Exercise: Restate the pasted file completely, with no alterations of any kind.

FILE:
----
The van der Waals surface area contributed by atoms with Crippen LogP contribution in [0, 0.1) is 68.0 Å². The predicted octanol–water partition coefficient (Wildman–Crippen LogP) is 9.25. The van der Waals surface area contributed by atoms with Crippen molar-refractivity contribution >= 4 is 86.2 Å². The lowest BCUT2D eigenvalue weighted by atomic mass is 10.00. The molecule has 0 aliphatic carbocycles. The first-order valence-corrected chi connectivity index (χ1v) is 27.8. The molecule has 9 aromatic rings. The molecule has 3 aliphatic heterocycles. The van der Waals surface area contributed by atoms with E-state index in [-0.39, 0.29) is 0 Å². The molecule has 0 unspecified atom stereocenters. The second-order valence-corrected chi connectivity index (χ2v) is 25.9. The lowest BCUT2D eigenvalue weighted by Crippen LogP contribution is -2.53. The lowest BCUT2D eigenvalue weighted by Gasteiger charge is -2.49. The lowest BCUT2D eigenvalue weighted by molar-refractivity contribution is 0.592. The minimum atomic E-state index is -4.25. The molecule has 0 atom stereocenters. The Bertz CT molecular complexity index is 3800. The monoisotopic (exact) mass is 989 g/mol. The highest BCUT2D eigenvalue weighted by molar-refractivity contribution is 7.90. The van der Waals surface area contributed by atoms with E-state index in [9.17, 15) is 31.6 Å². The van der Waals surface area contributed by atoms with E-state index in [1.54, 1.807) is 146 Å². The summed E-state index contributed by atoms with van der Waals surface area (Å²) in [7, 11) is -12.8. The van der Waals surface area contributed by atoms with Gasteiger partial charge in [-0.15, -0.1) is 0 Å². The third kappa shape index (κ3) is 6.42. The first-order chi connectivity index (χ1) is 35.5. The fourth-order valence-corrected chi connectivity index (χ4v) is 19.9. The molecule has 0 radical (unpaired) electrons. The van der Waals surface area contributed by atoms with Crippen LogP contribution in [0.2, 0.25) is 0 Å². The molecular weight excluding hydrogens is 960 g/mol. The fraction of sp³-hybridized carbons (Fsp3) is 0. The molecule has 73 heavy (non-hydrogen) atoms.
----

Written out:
The van der Waals surface area contributed by atoms with Crippen LogP contribution in [0, 0.1) is 68.0 Å². The predicted octanol–water partition coefficient (Wildman–Crippen LogP) is 9.25. The van der Waals surface area contributed by atoms with Crippen molar-refractivity contribution >= 4 is 86.2 Å². The lowest BCUT2D eigenvalue weighted by atomic mass is 10.00. The molecule has 0 aliphatic carbocycles. The first-order valence-corrected chi connectivity index (χ1v) is 27.8. The molecule has 9 aromatic rings. The molecule has 3 aliphatic heterocycles. The van der Waals surface area contributed by atoms with E-state index in [-0.39, 0.29) is 0 Å². The molecule has 0 unspecified atom stereocenters. The second-order valence-corrected chi connectivity index (χ2v) is 25.9. The lowest BCUT2D eigenvalue weighted by Crippen LogP contribution is -2.53. The lowest BCUT2D eigenvalue weighted by Gasteiger charge is -2.49. The lowest BCUT2D eigenvalue weighted by molar-refractivity contribution is 0.592. The minimum atomic E-state index is -4.25. The molecule has 0 atom stereocenters. The Bertz CT molecular complexity index is 3800. The monoisotopic (exact) mass is 989 g/mol. The highest BCUT2D eigenvalue weighted by molar-refractivity contribution is 7.90. The van der Waals surface area contributed by atoms with E-state index in [9.17, 15) is 31.6 Å². The van der Waals surface area contributed by atoms with E-state index in [1.54, 1.807) is 146 Å². The summed E-state index contributed by atoms with van der Waals surface area (Å²) in [7, 11) is -12.8. The van der Waals surface area contributed by atoms with Gasteiger partial charge in [-0.15, -0.1) is 0 Å². The third kappa shape index (κ3) is 6.42. The first-order chi connectivity index (χ1) is 35.5. The fourth-order valence-corrected chi connectivity index (χ4v) is 19.9. The molecule has 0 radical (unpaired) electrons. The van der Waals surface area contributed by atoms with Crippen LogP contribution in [0.2, 0.25) is 0 Å². The molecular weight excluding hydrogens is 960 g/mol. The fraction of sp³-hybridized carbons (Fsp3) is 0. The molecule has 73 heavy (non-hydrogen) atoms.